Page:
Sometimes the not-so-subtle expression, “wake up and smell the coffee,” resonates, even though it can sound a little tough. The truth is, however, that we spend a lot of our precious time on earth refusing to acknowledge certain realities. Or to quote another popular expression, “DE-Nile (denial) isn’t just another river in Egypt.
As I have the honor of conducting various presentations on gambling addiction with guru-cum-addiction specialist Bruce Jones of Maryhaven, I am continually reminded of the caffeine command. For a variety of reasons, our society appears to view gambling addiction as less—less dangerous, less crippling, less chronic. It pales in comparison to “hard core” addictions to substances like heroin or alcohol.
Please inhale a big snoot-full right over the arabica beans. This chronic, debilitating brain disorder, if untreated, ruins lives and families leading to higher divorce rates, greater incidences of child trauma and even family violence. It carries high costs for our country in terms of lost productivity and even crime, especially embezzlement, theft and forgery. Most importantly, it can be highly fatal. More pathological gamblers die by suicide than any other group of people struggling with addiction.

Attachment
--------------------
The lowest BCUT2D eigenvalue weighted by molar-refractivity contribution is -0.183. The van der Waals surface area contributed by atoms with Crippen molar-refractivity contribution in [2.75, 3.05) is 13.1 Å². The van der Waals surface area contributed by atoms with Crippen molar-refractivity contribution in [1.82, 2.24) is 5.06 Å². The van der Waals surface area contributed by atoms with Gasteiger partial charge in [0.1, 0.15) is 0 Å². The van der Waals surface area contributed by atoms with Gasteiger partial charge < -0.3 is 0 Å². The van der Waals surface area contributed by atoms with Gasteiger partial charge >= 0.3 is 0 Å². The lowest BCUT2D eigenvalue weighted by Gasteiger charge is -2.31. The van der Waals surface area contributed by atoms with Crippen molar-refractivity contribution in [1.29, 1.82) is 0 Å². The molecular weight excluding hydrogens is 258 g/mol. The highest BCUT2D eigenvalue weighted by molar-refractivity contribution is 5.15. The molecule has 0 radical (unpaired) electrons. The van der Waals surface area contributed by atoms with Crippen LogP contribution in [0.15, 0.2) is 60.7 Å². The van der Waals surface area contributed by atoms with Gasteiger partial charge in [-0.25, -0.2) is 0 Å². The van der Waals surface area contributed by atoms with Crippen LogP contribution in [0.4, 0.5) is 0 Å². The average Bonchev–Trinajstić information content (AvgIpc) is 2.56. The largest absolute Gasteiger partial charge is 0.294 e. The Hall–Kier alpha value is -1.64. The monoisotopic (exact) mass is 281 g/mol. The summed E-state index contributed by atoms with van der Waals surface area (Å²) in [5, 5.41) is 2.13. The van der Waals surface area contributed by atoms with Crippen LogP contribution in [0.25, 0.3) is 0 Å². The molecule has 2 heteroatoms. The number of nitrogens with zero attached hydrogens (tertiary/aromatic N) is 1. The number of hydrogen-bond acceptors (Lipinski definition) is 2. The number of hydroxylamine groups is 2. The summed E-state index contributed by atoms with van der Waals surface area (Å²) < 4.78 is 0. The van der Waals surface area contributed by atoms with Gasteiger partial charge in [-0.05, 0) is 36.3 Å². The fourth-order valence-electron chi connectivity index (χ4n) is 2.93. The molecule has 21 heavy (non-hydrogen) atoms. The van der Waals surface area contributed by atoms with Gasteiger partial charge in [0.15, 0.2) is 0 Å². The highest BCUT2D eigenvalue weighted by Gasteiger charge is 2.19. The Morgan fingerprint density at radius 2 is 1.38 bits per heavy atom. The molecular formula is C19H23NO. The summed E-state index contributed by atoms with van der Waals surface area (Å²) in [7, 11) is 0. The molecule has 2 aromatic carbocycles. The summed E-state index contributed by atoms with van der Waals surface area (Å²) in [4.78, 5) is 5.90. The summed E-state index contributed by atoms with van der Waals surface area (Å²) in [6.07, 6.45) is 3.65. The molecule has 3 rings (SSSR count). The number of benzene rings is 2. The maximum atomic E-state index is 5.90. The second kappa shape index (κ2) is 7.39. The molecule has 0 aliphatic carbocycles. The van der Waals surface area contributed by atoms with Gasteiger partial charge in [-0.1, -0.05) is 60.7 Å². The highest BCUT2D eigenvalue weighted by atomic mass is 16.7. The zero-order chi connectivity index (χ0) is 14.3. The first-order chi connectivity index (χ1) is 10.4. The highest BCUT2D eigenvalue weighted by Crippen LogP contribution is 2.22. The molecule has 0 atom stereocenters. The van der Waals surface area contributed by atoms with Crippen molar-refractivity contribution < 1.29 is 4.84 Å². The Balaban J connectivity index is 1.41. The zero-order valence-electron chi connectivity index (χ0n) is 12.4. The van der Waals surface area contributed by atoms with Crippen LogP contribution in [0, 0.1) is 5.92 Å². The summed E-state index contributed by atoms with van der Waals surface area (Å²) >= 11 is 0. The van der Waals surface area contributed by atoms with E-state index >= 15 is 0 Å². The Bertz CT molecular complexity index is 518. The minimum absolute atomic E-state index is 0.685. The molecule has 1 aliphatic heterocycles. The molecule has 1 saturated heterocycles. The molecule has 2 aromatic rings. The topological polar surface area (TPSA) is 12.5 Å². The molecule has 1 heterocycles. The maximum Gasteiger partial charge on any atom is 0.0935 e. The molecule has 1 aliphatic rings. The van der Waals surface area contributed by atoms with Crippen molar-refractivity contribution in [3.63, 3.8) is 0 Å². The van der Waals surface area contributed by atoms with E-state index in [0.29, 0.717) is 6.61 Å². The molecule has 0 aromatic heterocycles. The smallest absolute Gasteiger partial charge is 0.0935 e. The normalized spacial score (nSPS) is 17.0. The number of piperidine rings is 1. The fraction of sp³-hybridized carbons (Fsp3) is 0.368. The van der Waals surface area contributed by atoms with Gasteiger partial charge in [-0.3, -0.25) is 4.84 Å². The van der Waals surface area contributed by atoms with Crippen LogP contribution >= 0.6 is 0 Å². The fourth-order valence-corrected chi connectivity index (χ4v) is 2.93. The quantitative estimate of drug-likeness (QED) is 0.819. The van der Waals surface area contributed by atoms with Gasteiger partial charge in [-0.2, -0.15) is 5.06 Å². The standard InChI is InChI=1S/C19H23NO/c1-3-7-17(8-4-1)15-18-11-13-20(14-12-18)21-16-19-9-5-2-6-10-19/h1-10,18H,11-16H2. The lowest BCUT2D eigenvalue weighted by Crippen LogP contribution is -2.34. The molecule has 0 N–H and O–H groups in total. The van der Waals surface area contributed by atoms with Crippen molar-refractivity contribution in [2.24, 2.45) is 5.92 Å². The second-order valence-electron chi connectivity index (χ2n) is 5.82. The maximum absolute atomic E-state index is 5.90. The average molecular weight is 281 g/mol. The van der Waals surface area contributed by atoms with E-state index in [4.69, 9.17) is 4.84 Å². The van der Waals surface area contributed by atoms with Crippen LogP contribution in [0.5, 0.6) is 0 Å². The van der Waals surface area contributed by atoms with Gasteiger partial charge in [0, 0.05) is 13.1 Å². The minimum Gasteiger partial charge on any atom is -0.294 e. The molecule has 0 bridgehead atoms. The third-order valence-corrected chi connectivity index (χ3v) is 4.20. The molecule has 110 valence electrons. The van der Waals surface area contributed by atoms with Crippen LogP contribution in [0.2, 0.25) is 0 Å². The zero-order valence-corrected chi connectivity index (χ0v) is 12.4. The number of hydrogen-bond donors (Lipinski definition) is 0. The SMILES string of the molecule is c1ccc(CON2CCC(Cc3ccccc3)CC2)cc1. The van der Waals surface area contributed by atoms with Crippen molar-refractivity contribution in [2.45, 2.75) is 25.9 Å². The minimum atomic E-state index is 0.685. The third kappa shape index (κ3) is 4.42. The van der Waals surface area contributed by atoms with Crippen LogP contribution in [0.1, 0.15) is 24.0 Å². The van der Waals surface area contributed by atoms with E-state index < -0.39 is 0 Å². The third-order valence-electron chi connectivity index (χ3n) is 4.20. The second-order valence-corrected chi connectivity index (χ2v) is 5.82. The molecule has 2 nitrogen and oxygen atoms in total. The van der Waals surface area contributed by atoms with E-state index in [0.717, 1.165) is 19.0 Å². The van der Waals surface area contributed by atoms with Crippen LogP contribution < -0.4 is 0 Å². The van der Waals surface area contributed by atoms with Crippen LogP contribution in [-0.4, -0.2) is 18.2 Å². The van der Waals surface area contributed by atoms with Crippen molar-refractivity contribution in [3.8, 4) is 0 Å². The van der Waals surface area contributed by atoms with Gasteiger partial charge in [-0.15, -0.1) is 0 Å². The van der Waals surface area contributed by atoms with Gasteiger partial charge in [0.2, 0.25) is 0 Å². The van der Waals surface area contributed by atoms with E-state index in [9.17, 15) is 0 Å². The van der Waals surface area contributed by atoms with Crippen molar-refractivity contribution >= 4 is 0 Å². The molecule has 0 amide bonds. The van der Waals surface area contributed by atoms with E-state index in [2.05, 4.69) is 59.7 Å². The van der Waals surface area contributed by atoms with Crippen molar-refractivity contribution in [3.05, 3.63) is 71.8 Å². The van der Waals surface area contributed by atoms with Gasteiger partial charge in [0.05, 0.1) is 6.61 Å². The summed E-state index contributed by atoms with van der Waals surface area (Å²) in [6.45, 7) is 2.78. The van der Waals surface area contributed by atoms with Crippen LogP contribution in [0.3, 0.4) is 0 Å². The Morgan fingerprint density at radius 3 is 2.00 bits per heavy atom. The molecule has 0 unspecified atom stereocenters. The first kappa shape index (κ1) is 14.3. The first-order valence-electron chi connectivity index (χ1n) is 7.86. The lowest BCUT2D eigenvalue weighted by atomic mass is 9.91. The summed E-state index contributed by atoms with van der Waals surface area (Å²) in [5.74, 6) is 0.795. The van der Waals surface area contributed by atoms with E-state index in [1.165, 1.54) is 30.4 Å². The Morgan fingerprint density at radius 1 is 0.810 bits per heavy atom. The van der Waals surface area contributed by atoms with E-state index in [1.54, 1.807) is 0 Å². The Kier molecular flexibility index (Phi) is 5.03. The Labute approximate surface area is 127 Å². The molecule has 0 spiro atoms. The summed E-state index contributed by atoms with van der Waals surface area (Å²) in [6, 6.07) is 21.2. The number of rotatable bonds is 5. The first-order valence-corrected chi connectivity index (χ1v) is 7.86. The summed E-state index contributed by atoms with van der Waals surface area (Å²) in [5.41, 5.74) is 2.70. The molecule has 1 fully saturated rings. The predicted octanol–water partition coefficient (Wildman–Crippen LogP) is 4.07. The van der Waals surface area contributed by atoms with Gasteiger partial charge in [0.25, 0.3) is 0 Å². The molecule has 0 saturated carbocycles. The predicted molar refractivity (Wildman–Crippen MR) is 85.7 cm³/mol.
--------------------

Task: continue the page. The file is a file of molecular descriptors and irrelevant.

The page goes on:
Every time we repeat that fact to a group, even a group of trained counselors and probation officers, at least some folks in the room express great surprise. Their reaction reinforces one of the greatest challenges we face in preventing this type of addiction—a cultural tendency to see gambling as a highly entertaining and relatively harmless pastime.
For about 90% of Ohioans, gambling qualifies as just that, not much more than a minor vice. But for the 10%, or more than 900,000 adults across the state, who now are addicted or who are at risk of addiction, the consequences amount to much more than a weekly $5 scratch-off card.
We can’t afford to keep ignoring or denying reality. Take a few moments to listen to the desperation of two former Maryhaven clients, Mark and Brad. They survived to tell stories that deserve our full attention.